Name: Pam Knights, firstname.lastname@example.org
University: Durham University
Key Concepts/Threshold Concepts: values and ideology, theory/practice, institutions, symbolic representation of childhood (in films etc), children’s literature; Marxist approaches to class, power. Other: active approaches to reading and understanding, critical thinking, confidence-building. Carrie’s War, David Almond, Skellig, Margaret Mahy.
What I am trying to achieve
The examples here, drawn from work on literary texts for children, represent a range of ways my groups have worked with binaries. They indicate some ways I have approached setting up arguments, revealing and foregrounding cracks and divisions, and encouraging students to deepen and extend their first observations.
Practically, in the classroom, working with binaries is also a straightforward way of bringing different groups into the same sphere of debate, and making productive cross-connections. Groups might work with different passages of a text or argument, entire narratives, or conversations, pictures, or other forms of social discourse. None of these are ground-breaking approaches, but taken together, they might be a useful reminder that straightforward tasks can often engage students very productively. They also offer a way of helping students negotiate detail in their essays, and move out from specific evidence, to speculate about broader significance.
All these activities arise from suggestions that students look at the tensions, opposites, or contradictions in a text.
Example A: ‘Contrasts and similarities’
to ‘Symbolic Resolutions’
Here, I wanted groups to think about the possible political/gender/and regional dynamics, and their wider cultural and historical significance, in some 1980s books for pre-teens/young adolescents. I took two texts, each of which features Durham and the North-East: Robert Westall’s The Wind Eye; Andrew Taylor’s The Coal House. (For my own view of these dynamics, see Pamela Knights: ‘England’s Dark Ages? The North-East in Robert Westall’s The Wind Eye and Andrew Taylor’s The Coal House’ in The Presence of the Past in Children’s Literature, ed. Ann Lawson Lucas, Westport, Connecticut and London: Greenwood, 2003, 167-75).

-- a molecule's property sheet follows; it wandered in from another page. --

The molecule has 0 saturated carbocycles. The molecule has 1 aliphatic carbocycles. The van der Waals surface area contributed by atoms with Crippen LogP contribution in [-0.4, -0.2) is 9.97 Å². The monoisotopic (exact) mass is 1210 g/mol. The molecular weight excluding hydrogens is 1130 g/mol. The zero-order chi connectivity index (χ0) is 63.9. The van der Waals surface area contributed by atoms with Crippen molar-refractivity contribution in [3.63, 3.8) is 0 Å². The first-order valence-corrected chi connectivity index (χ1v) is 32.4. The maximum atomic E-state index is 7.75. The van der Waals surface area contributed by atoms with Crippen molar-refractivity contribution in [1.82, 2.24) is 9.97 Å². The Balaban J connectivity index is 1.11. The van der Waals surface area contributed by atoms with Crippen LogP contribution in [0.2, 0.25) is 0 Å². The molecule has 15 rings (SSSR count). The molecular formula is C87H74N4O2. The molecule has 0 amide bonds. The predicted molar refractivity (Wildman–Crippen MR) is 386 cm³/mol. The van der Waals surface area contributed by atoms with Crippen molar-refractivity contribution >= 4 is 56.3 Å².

1. I divided the room, so that half worked on one novel, half on the other. We began with non-theoretical language, simply looking for opposites/ contrasts/ tensions. Image 1 shows one group’s work, on The Wind Eye. The ‘vs’ was the group’s term, and represented their view of the violent jarring of many of the narrative elements.
2. Groups ‘jigsawed’, to bring the texts together, and look (again in everyday language) at ‘Similarities’ and ‘Differences’. Details begin to add up, to suggest a larger picture. (Image 2
3. Plenary. With these observations in mind, at this point, I introduce Etienne Balibar and Pierre Macherey’s argument about literature as an ideological form (1974). Having worked through some of these lines of difficulty and contradiction, we look at the proposition that ‘literature “begins” with the imaginary solution of implacable ideological contradictions.’ What are the ‘problems’ such narratives are trying to ‘solve’? The charts before us present a helpful reference point: e.g. to reveal inner cross-connections; the way conflicts are being worked through in the characters and details of the narrative; which ‘strange’ details come to the surface and what they say.
4. The final stage is to look at how these narratives symbolically resolve their contradictions: which elements are reconciled, and what is occluded, remains resistant elements, or expelled at the ending. At this point, I find a whole-group approach works well, with everyone’s input into ‘solving’ the problem. We abandon the ‘column’ structure of binaries, and work with a circle on the board: what’s included? what’s left out? what merges?